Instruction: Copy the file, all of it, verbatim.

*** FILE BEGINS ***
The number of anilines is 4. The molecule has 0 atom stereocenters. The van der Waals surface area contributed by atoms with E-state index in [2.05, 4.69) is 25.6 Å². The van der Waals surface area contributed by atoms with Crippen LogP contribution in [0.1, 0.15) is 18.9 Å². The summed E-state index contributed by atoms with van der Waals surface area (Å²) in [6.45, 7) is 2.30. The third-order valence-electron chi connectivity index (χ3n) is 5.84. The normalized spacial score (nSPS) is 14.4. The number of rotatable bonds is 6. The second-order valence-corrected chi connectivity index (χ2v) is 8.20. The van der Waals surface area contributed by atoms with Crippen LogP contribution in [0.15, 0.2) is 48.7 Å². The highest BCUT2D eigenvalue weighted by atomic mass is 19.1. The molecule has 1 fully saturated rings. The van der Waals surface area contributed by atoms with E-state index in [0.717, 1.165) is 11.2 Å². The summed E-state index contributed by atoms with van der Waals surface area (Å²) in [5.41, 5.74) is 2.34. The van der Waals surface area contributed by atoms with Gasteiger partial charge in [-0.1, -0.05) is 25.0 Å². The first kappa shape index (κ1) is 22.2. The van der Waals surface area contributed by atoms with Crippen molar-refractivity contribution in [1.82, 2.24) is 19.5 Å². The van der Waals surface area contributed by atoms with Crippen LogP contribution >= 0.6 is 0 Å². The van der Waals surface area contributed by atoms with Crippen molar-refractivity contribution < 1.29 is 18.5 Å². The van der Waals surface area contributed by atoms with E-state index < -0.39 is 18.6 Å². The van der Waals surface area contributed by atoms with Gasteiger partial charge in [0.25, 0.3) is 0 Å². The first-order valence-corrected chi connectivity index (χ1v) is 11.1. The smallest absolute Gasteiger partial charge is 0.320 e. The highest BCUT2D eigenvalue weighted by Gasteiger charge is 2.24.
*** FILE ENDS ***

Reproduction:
The number of anilines is 4. The molecule has 0 atom stereocenters. The van der Waals surface area contributed by atoms with E-state index in [2.05, 4.69) is 25.6 Å². The van der Waals surface area contributed by atoms with Crippen LogP contribution in [0.1, 0.15) is 18.9 Å². The summed E-state index contributed by atoms with van der Waals surface area (Å²) in [6.45, 7) is 2.30. The third-order valence-electron chi connectivity index (χ3n) is 5.84. The normalized spacial score (nSPS) is 14.4. The number of rotatable bonds is 6. The second-order valence-corrected chi connectivity index (χ2v) is 8.20. The van der Waals surface area contributed by atoms with Crippen LogP contribution in [0.15, 0.2) is 48.7 Å². The highest BCUT2D eigenvalue weighted by atomic mass is 19.1. The molecule has 1 fully saturated rings. The van der Waals surface area contributed by atoms with E-state index in [0.717, 1.165) is 11.2 Å². The summed E-state index contributed by atoms with van der Waals surface area (Å²) in [5.41, 5.74) is 2.34. The van der Waals surface area contributed by atoms with Gasteiger partial charge in [-0.1, -0.05) is 25.0 Å². The first kappa shape index (κ1) is 22.2. The van der Waals surface area contributed by atoms with Crippen molar-refractivity contribution in [1.82, 2.24) is 19.5 Å². The van der Waals surface area contributed by atoms with Crippen LogP contribution >= 0.6 is 0 Å². The van der Waals surface area contributed by atoms with Crippen molar-refractivity contribution < 1.29 is 18.5 Å². The van der Waals surface area contributed by atoms with E-state index < -0.39 is 18.6 Å². The van der Waals surface area contributed by atoms with Gasteiger partial charge in [0.25, 0.3) is 0 Å². The first-order valence-corrected chi connectivity index (χ1v) is 11.1. The smallest absolute Gasteiger partial charge is 0.320 e. The highest BCUT2D eigenvalue weighted by Gasteiger charge is 2.24.